This is a beautifully put together book and the following review is going to seem a bit mean spirited. I don't mean it to be but I am frustrated by its lack of focus, and the fact that its usefulness is compromised so much by its form. It is over-elaborate, over-expensive, over-fancy and ill-suited to the task of being a practical cookery book. In short - JUST GIVE US THE RECIPES!
Mother India and related restaurants are a byword for excellence in Scottish Indian food. There is no doubting of that. I, like many others I am sure, approached this book with the singleminded intent of having me some of that fabulous food from my own hob. The book has other ideas. The book also wants to give you a family/business history over several decades, and show you some nice photography by a friend of the restaurateur. So take note of the sub-title: "Recipes - Pictures - Stories", They are not kidding!
The recipes themselves are generally good. There is a slightly annoying lack of precision at times. We are often told to do things for "a few minutes". This is slapdash to me. Either tell me exact time to fry or simmer or whatever, or tell me what to look for to know the time is up. Most home cooks will use tinned chickpeas over dried, so it would be useful to have amounts given for these and not just a dried weight.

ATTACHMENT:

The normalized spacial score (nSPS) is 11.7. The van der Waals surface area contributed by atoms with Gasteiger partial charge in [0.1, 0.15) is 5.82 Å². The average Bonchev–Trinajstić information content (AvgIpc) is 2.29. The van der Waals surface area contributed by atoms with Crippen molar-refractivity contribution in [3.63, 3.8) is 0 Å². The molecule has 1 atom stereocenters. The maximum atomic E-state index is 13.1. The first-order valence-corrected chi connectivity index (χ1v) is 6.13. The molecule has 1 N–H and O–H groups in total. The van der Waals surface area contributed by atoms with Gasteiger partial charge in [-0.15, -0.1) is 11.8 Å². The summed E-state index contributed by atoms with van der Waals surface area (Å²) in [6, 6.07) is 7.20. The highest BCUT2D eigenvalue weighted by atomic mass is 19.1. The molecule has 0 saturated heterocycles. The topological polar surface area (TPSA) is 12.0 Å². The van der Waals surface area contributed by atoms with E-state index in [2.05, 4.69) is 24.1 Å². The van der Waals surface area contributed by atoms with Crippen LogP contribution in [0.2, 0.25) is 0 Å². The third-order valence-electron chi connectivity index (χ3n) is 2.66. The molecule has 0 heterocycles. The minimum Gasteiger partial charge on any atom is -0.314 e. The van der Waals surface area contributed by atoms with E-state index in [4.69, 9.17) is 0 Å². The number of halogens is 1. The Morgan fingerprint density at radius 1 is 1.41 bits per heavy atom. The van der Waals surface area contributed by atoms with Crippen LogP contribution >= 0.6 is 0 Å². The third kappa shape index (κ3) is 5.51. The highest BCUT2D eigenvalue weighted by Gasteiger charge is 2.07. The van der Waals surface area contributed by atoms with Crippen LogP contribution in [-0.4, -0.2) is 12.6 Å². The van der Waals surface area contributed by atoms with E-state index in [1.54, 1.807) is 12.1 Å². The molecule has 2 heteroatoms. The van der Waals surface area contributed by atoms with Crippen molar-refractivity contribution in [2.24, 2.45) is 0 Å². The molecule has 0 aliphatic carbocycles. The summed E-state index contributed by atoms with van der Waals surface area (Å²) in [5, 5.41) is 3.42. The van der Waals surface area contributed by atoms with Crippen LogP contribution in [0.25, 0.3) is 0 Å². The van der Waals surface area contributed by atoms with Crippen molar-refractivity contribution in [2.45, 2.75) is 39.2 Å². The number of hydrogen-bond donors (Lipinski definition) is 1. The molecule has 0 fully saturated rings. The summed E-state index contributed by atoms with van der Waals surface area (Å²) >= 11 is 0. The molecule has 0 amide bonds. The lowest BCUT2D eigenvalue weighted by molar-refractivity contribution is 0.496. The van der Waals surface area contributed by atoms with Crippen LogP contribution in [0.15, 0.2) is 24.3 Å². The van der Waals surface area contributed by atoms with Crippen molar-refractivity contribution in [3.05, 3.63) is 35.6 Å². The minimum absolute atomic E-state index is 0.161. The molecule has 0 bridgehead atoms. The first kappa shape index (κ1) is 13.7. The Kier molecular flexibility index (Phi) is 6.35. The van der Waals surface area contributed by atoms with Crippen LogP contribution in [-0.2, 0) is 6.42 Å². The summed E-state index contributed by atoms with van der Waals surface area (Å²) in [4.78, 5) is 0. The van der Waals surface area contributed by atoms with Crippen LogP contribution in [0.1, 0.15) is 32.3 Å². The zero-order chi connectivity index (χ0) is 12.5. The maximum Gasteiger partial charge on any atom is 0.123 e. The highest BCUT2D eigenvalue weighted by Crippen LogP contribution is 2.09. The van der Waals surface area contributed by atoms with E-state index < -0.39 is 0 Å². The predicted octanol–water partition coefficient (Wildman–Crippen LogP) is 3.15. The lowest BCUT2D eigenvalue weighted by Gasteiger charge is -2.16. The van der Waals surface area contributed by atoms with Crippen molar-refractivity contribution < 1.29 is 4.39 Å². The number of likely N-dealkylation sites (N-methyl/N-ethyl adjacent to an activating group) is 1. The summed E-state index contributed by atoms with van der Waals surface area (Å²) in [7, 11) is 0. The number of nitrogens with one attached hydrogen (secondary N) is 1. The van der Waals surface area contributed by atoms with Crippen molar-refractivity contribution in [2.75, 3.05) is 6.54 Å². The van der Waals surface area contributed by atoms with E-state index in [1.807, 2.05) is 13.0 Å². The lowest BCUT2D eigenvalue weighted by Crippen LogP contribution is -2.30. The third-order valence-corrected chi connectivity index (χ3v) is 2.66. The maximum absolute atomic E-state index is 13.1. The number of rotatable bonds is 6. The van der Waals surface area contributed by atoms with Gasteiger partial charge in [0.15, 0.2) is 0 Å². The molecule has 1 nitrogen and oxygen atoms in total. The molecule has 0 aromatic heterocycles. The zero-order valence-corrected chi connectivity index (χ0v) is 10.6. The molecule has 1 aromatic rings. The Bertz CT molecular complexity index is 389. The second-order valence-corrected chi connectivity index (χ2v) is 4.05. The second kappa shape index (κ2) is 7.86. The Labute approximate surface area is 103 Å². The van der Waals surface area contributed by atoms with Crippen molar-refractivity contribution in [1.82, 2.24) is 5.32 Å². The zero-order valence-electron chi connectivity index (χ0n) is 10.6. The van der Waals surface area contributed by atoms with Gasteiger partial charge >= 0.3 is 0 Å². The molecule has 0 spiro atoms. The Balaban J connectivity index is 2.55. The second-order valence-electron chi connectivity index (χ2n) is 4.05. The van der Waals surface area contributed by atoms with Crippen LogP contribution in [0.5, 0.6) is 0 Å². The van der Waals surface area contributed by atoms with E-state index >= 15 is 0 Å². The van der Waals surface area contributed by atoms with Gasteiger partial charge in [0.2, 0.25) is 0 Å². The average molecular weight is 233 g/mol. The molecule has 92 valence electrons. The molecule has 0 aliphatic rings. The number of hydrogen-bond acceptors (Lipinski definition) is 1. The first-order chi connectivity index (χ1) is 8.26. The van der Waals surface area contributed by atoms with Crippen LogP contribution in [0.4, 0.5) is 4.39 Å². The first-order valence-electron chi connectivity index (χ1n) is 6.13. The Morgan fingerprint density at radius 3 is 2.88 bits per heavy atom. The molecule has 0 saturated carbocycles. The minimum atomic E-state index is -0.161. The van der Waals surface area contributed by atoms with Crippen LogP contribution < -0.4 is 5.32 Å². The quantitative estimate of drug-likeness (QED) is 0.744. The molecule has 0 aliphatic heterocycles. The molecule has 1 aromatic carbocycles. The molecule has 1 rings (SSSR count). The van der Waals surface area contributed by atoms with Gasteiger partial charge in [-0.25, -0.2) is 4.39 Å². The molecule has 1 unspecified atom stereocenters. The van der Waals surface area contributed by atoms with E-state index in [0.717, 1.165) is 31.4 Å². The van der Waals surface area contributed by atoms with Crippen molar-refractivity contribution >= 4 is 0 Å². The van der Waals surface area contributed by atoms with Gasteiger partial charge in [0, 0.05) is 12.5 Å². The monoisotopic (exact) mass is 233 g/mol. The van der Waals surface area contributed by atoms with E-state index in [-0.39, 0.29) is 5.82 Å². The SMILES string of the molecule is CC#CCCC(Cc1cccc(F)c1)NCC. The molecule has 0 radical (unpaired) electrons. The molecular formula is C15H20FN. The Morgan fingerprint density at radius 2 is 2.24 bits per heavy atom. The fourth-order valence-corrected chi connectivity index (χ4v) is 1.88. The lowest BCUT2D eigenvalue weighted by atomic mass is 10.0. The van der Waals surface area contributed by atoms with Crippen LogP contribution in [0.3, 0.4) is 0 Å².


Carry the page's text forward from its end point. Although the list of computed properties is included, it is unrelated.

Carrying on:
The recipes come in a wide variety from traditional classics through to those with a modern twist. There is a good balance of meat and veggie too. The recipes if contained in a smaller, cheaper more robust book would receive four or four and half grateful stars from me.
But as I say, there is also considerable space given over to the restaurant history, and the photography.
Monir Mohammed tells in some detail the story of his efforts in the restaurant business, through triumphs, bankruptcy, shifting locations and tastes. It is reasonably interesting but not compelling, The photography is perhaps the oddest bolt-on. Martin's Gray's images cover not just the restaurants and their staff, but the cities where they are located in the widest sense. I realise the chef feels it appropriate to set this book about his businesses in the wider context of their communities but it seems to me that many readers might prefer more curry and fewer snaps of people in parks or on tenement streets.
It might seem churlish to mark down this book for looking so good and having high production values, but I want cook books to be made for the rigours of the kitchen, not the coffee table. Its so pretty you worry about getting it splashed and spattered.
The high watermark for me when it comes to restaurants sharing their recipes, is Prashad Cookbook: Indian Vegetarian Cooking
. Mrs Patel gives a foolproof blow by blow account of how to make exceptional food. I wish Mr Mohammed had done the same.